Right of way (RoW) continues to be the biggest impediment in the roll-out of optic fibre cable (OFC) networks in India. Over the years, telcos have continued to struggle with enhancing their fibre footprint owing to complicated, cumbersome and costly RoW procedures that vary widely across states.

The task of approaching multiple authorities for clearances and approvals for digging roads, laying fibre and reinstating infrastructure can be quite challenging. Add to this the exorbitant and arbitrary charges imposed by various municipalities and state bodies that often look at RoW levies as a source of quick revenue, and the business viability of OFC installation becomes bleak. While typically, these charges range from Rs 0.1 million to about Rs 0.5 million per km, they can run as high as Rs 15 million for just a km in a city like Mumbai. In certain cases, the charges are so steep that the cost of OFC deployment turns out to be more than the cost of the OFC itself. Consequently, fibre roll-outs by the industry have progressed at a snail’s pace, which is evident from the country’s fibre per capita, which is amongst the lowest in the world.

The government, on its part, had notified RoW rules in 2016 in a bid to streamline the process. While the rules were expected to be a game changer for the industry at the time of the notification, their implementation has been extremely disappointing. The rules required the states to serve as facilitators and formulate their own policies modelled on the central guidelines. Two and half years down the line, only 13 states have telecom infrastructure policies that are aligned with the central rules. Others are still contemplating how to move forward.

But the industry is clearly running out of time. The targets set under the National Digital Communications Policy (NDCP), 2018 will require India’s fibre footprint to more than double by 2022. In other words, the industry will have to deploy as much OFC network in the next three years as it had done in the last two decades, or some more.

In such a scenario, it becomes imperative that the government and the industry come together and collaborate on ways, conventional and new, to enhance the country’s fibre footprint.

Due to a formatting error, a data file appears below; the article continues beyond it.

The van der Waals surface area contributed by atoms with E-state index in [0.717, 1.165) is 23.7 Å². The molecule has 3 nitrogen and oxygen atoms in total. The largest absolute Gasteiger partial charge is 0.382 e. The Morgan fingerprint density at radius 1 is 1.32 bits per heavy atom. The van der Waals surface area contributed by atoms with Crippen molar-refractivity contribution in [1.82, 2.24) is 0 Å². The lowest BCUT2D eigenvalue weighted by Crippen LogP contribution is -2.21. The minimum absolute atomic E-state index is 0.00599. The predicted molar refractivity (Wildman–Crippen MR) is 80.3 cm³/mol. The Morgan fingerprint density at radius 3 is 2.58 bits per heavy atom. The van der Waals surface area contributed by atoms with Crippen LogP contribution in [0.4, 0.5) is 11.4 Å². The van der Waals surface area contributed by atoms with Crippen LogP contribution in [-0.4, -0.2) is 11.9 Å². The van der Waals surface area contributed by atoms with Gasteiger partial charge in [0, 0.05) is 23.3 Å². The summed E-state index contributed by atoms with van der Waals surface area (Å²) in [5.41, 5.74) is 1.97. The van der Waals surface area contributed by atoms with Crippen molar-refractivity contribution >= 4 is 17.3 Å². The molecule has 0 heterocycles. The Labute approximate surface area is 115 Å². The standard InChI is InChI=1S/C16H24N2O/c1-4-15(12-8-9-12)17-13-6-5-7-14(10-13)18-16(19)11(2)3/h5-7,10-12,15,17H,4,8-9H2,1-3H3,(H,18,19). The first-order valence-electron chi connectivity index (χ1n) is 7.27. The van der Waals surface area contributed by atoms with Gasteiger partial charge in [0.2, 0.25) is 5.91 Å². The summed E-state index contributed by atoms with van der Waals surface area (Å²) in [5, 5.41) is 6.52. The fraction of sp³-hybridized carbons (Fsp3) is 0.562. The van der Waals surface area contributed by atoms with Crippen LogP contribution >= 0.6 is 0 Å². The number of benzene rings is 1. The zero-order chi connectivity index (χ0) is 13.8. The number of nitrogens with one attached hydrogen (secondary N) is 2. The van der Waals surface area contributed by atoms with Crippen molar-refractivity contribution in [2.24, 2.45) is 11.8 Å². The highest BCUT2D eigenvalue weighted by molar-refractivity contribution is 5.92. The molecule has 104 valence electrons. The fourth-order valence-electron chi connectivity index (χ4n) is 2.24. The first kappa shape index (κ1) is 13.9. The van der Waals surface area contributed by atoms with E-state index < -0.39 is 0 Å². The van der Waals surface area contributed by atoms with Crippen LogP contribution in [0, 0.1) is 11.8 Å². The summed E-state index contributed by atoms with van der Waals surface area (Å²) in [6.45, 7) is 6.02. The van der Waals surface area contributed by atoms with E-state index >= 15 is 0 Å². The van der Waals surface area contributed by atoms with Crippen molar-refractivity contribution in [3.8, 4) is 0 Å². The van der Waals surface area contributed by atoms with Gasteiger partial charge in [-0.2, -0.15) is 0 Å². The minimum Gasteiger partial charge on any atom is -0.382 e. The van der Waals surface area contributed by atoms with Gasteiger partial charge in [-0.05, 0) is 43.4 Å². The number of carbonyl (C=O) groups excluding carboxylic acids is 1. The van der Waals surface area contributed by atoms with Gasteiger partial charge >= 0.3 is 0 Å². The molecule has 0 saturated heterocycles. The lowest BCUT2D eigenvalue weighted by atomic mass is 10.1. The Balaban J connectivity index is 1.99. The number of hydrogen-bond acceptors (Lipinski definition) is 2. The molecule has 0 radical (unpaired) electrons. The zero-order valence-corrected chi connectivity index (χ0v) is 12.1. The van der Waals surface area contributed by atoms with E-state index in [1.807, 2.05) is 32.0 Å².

A look at some of the areas that can be explored…

Stricter implementation of RoW rules

The support of the state governments is indispensable to the successful implementation of the rules. There is an urgent need for uniform and reasonable RoW policies that promise timely approvals and rational levies across states.

Further, the RoW rules must be strengthened with specific cut-off dates and penalties. A high-level nodal officer must be appointed to ensure proper monitoring of down-the-line implementation of state policies. The state governments should be prohibited from taking any coercive action against telecom infrastructure providers without prior approval from the state nodal authority. The Tower and Infrastructure Providers Association (TAIPA) has also sought the abolition of property and other taxes that are not in sync with the central government rules and are being imposed in different states.

NDCP 2018 mentions the creation of a National Fibre Authority that would be instrumental in creating a uniform framework for time-bound approvals and rational RoW costs. The framework should encourage the state governments to look at RoW approvals as an enabler of revenues rather than as revenue itself.

The government is also working on a broadband index for the states, wherein their performance would be compared on different parameters. Recently, the Department of Telecommunications (DoT) signed an MoU with the Indian Council for Research on International Economic Relations (ICRIER) to develop this index. The index would appraise the condition of the underlying digital infrastructure and related factors at the state/union territory level. This is a step in the right direction and must include parameters such as the level of digital infrastructure roll-out, ease of approval processes and RoW charges. The index will help the government in identifying the best performing and the laggard states, and accordingly incentivising or penalising them.

Fibre sharing

Sharing of fibre among telcos will result in a reasonable return on capital while bringing down the cost of deployment, easing RoW requirements and avoiding infrastructure duplication. Having tasted success with tower sharing, replicating it in the fibre ecosystem should not be a problem for Indian telecom players. “Ten years ago, the tower sharing model was initiated in a big way and today, telcos install very few new towers; the first choice is always to share a tower,” says Sairam Prasad, president, field operations, Reliance Jio Infocomm Limited. The industry is already moving towards a focused approach, wherein telcos are hiving off their fibre assets in separate entities. These entities may later be converted into independent agencies that can cater to multiple telcos. Alternatively, the industry may see the emergence of new entities or IP-1s that will take up the role of neutral fibrecos.

Dig once, common ducts and utility corridors

Every establishment requires a cable for one purpose or the other, and digging roads and disrupting road infrastructure every time is not the best approach. Ducts (dedicated to OFC or common for multiple utilities) should be constructed in every city so that a cable can be simply pulled through it as and when required.

In May 2017, the Telecom Regulatory Authority of India (TRAI) had floated the idea of a common duct to reduce operator costs and overcome RoW challenges. It envisaged the laying of common OFC under the ground that could be used for providing multiple services such as electricity, cable TV and home broadband internet. However, after meandering for years, concrete action on this is still missing. Last year, in November 2018, TAIPA also held discussions with TRAI for rolling out pilot projects for common ducts. Some pilots were proposed thereafter, but the industry is still awaiting policy direction in this regard.